Great debate: Have smartphone cameras killed the DSLR?

Great debate: Have smartphone cameras killed the DSLR?

Summary: No, smartphones will not replace serious cameras anytime soon. Here's why.


This week, I participated in a ZDNet great debate against fellow columnist Jason Perlow. Jason and I faced off on whether smartphone cameras will kill off the DSLR (digital single-lens reflex) camera market. Although not this blog’s usual fare of IT, CIO issues, or leadership advice, I'm a serious photographer and cameras are an important topic for many of us.

Regarding my credentials to engage in this camera debate, my photos have appeared in the press, magazines, websites and other venues online, and in print; also, various columnists here on ZDNet have used my photos with their posts. And, for full disclosure, I regularly use a Nikon DSLR, a Fuji mirrorless camera, and sometimes even the camera in my smartphone.

My debate position is clear: I don’t believe that smartphone cameras are good enough to stop people from buying “real” cameras such as DSLRs, which is a position that research supports. For example, research reported in BusinessWeek shows the DSLR market is growing, even though smartphones have caused sales of point and shoot cameras to decline. In addition, data compiled by the Camera & Imaging Products Association, a trade group for manufacturers, demonstrates the growth in cameras that can take an interchangeable lens, which consists primarily of DSLRs. This graph tells the story:

Interchangable lens camera market

Although the DSLR market remains vibrant, we must acknowledge that smartphone cameras offer two advantages: if you already carry a phone, the built-in camera adds no extra weight and it is always at hand. Given the size and weight of DSLRs and lenses, those are big convenience factors.

Nonetheless, today’s smartphones cannot approach the quality of a DSLR and decent lens. For example, there is simply no way a smartphone could take this photo:

DSLR with telephoto lens
Photo showing the telephoto effect of "compression." (Image credit: Michael Krigsman)

Aside from image clarity and sharpness, notice that distance in the photo seems compressed. The cross streets look like they are close together, especially in the distance, because I used a telephoto lens to create this optical effect. Try that with the phone in your camera! Actually, don't bother because it will not work. The camera geeks may be interested that I took this photo with a Nikon D800 DSLR camera and 400mm lens.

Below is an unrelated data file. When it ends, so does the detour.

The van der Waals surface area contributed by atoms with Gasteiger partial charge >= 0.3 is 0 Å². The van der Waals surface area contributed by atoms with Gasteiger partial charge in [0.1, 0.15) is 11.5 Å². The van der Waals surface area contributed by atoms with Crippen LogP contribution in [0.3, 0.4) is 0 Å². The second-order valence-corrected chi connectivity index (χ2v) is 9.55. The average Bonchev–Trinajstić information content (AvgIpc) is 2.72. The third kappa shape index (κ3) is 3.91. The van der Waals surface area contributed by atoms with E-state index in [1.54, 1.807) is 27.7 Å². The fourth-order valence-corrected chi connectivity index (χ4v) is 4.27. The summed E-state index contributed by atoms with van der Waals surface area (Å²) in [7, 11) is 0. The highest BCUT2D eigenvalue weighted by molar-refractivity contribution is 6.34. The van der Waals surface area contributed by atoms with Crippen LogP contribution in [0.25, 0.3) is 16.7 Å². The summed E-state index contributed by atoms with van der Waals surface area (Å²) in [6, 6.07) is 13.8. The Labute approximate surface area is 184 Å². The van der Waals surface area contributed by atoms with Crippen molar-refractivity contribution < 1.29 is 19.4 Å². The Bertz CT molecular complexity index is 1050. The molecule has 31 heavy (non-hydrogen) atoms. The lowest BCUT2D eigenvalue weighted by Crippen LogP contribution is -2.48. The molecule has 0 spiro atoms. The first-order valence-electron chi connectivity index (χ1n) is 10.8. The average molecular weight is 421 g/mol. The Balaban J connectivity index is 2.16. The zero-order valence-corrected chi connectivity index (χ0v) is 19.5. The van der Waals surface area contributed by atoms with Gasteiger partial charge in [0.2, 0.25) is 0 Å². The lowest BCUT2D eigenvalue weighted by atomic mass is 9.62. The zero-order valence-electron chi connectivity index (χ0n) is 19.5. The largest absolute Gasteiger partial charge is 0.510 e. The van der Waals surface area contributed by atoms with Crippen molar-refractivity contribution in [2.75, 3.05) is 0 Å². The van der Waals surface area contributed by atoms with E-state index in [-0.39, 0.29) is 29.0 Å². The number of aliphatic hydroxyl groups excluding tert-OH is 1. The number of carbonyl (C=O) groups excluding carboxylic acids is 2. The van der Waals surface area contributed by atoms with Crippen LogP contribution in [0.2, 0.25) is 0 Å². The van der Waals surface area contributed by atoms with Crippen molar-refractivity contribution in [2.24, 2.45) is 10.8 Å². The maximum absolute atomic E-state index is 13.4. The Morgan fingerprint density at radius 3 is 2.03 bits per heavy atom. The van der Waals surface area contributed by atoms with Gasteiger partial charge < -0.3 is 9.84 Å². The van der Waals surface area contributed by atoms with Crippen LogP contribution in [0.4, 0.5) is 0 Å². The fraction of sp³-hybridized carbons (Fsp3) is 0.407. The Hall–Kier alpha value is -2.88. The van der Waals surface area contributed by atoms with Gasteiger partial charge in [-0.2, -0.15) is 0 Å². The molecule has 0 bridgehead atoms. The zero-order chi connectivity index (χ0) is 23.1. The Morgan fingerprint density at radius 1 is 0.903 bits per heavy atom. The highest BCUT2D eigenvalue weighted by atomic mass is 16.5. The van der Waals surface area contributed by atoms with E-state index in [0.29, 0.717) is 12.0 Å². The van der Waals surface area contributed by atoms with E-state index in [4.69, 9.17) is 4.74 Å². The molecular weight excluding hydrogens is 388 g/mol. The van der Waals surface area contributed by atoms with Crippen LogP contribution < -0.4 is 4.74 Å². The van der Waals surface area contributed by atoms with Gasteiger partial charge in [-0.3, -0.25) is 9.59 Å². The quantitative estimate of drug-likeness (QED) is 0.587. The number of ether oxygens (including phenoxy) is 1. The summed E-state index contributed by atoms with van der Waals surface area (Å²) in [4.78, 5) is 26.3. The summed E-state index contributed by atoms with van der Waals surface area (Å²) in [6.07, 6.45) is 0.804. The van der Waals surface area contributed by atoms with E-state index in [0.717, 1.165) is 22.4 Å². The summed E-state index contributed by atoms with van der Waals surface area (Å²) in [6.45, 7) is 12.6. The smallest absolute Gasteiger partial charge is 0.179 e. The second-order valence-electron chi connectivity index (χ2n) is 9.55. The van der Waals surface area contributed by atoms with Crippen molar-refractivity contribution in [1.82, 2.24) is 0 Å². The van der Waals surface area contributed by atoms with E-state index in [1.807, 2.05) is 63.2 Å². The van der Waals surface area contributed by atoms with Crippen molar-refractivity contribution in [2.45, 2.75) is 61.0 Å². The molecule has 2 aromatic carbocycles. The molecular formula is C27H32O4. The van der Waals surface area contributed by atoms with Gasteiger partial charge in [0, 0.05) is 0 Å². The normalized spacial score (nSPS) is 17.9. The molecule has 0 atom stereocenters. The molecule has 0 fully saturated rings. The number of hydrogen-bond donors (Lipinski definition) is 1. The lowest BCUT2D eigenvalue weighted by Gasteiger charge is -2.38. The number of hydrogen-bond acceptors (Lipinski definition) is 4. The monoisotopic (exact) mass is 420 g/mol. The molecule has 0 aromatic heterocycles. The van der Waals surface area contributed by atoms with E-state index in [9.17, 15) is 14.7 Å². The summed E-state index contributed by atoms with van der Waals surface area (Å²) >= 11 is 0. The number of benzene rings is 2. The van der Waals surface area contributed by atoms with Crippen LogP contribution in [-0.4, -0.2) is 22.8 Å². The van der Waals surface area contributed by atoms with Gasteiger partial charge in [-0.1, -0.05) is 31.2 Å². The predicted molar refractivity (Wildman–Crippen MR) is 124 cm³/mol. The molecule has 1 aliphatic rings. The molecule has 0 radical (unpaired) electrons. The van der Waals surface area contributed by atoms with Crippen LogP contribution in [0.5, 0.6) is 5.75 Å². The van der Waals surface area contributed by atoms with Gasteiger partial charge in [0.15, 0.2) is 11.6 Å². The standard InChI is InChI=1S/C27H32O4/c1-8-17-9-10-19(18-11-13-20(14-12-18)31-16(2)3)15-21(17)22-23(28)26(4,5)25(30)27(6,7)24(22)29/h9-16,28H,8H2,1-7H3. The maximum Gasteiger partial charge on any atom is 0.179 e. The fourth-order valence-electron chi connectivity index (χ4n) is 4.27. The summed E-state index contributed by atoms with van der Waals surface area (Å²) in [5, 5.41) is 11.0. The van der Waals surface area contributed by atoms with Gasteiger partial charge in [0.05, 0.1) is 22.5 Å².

Here is another example of a real camera, meaning a DSLR, in action:

DSLR with portrait lens
Photo with a DSLR portrait lens. (Image credit: Michael Krigsman)

The dog's face is in sharp focus, while the back of his head and the background are completely blurred out, emphasizing only the important part of this image. Again, a mobile phone cannot take this kind of photo. I switched to an 85mm 1.4 portrait lens for this one.

In summary, smartphone cameras are ideal for casual snapshots and pictures of friends as you walk around. However, serious photography requires greater camera horsepower than even the best smartphone.

Topics: Great debate, After Hours

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  • Agreed...

    Mind you - there's a parallel trend going on with a move from DSLRs to so called 'Mirrorless' cameras (a term I hate because it implies a camera should have a mirror) such as FourThirds and Micro FourThirds.

    Those cameras have most of the advantages of a full DSLR camera (interchangeable lenses, larger sensors, RAW) but with less bulk, weight and cost.

    Phone cameras are indeed wiping out the low end P&S camera but in truth, they don't really stack up to even the low end P&S cameras for image quality. I carry a Samsung SH100 in my pocket because while the phone's camera is ok for quick shots, even the SH100's pix look better and it has optical zoom. My Olympus E-PL2 is for serious photography.
    • Mirrorless

      I agree that mirrorless is the future. I currently use a Fuji x100s, which is a great camera. I also had a Fuji X-Pro1 but sold that. I love the small size, but still want a DSLR. Eventually, the mirrorless cameras will become mature enough to replace a DSLR, but they are not quite there yet.
      • Mirrorless is great, but what about price?

        The X100s costs about 1000 bucks, depending on where you look, and has the same features as a Nikon D5100 which costs about 400 bucks. It's a DSLR stuck in Live View. It's nice to have a small camera like that, I just think it's ridiculously overpriced.
  • Late to the party

    but great rebuttal of the other articles using conjecture to make the argument.

    So many people commenting on here seem to think today's smartphones can equal a DSLR without understanding how wrong they are. Maybe it's this fascination with mega pixels and the incorrect assumption that 20 is better than 18 regardless. The number is higher so it must be!
    Little Old Man
    • To beat the filter

      I really do believe that anyone who thinks smartphone cameras offer the same as DSLR's, either has never invested in one or has never taken their's off auto. It's not even the same market. I would say the best analogy would be for someone to say electric cars are killing the ATV. Both have 4 wheels but certainly don't fulfil the same user requirements.